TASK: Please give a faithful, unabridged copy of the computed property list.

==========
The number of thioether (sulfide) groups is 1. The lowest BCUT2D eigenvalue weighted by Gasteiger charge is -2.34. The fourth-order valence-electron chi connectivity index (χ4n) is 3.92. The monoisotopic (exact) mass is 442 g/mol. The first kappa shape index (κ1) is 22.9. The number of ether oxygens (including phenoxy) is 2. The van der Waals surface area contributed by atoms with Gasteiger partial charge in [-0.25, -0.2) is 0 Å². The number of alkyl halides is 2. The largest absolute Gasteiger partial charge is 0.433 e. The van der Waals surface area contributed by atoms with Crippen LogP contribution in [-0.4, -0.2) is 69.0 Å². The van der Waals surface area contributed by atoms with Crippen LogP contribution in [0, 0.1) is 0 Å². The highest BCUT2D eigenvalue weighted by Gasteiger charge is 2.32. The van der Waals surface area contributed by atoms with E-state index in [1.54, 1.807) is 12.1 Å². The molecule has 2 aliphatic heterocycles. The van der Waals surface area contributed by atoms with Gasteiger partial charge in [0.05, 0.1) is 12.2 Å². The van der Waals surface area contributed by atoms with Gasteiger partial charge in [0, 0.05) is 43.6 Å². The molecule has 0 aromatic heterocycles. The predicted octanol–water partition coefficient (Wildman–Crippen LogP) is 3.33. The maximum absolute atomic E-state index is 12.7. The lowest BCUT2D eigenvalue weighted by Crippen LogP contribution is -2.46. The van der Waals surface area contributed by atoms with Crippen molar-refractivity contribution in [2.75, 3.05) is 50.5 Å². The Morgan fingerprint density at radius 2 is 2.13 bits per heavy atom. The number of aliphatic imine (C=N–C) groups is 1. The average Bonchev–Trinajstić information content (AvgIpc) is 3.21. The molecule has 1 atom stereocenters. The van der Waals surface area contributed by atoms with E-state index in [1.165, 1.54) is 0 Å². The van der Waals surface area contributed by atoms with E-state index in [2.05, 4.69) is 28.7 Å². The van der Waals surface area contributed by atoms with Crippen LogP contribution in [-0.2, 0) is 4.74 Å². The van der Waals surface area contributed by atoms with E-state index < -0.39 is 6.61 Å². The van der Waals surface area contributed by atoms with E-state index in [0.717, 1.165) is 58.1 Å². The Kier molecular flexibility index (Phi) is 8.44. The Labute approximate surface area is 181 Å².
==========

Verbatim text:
The number of thioether (sulfide) groups is 1. The lowest BCUT2D eigenvalue weighted by Gasteiger charge is -2.34. The fourth-order valence-electron chi connectivity index (χ4n) is 3.92. The monoisotopic (exact) mass is 442 g/mol. The first kappa shape index (κ1) is 22.9. The number of ether oxygens (including phenoxy) is 2. The van der Waals surface area contributed by atoms with Gasteiger partial charge in [-0.25, -0.2) is 0 Å². The number of alkyl halides is 2. The largest absolute Gasteiger partial charge is 0.433 e. The van der Waals surface area contributed by atoms with Crippen LogP contribution in [-0.4, -0.2) is 69.0 Å². The van der Waals surface area contributed by atoms with Crippen LogP contribution in [0, 0.1) is 0 Å². The highest BCUT2D eigenvalue weighted by Gasteiger charge is 2.32. The van der Waals surface area contributed by atoms with E-state index in [1.54, 1.807) is 12.1 Å². The molecule has 2 aliphatic heterocycles. The van der Waals surface area contributed by atoms with Gasteiger partial charge in [0.05, 0.1) is 12.2 Å². The van der Waals surface area contributed by atoms with Gasteiger partial charge in [0, 0.05) is 43.6 Å². The molecule has 0 aromatic heterocycles. The predicted octanol–water partition coefficient (Wildman–Crippen LogP) is 3.33. The maximum absolute atomic E-state index is 12.7. The lowest BCUT2D eigenvalue weighted by Crippen LogP contribution is -2.46. The van der Waals surface area contributed by atoms with Crippen molar-refractivity contribution in [2.75, 3.05) is 50.5 Å². The Morgan fingerprint density at radius 2 is 2.13 bits per heavy atom. The number of aliphatic imine (C=N–C) groups is 1. The average Bonchev–Trinajstić information content (AvgIpc) is 3.21. The molecule has 1 atom stereocenters. The van der Waals surface area contributed by atoms with E-state index in [1.165, 1.54) is 0 Å². The van der Waals surface area contributed by atoms with E-state index in [2.05, 4.69) is 28.7 Å². The van der Waals surface area contributed by atoms with Crippen LogP contribution in [-0.2, 0) is 4.74 Å². The van der Waals surface area contributed by atoms with E-state index < -0.39 is 6.61 Å². The van der Waals surface area contributed by atoms with E-state index in [0.717, 1.165) is 58.1 Å². The Kier molecular flexibility index (Phi) is 8.44. The Labute approximate surface area is 181 Å².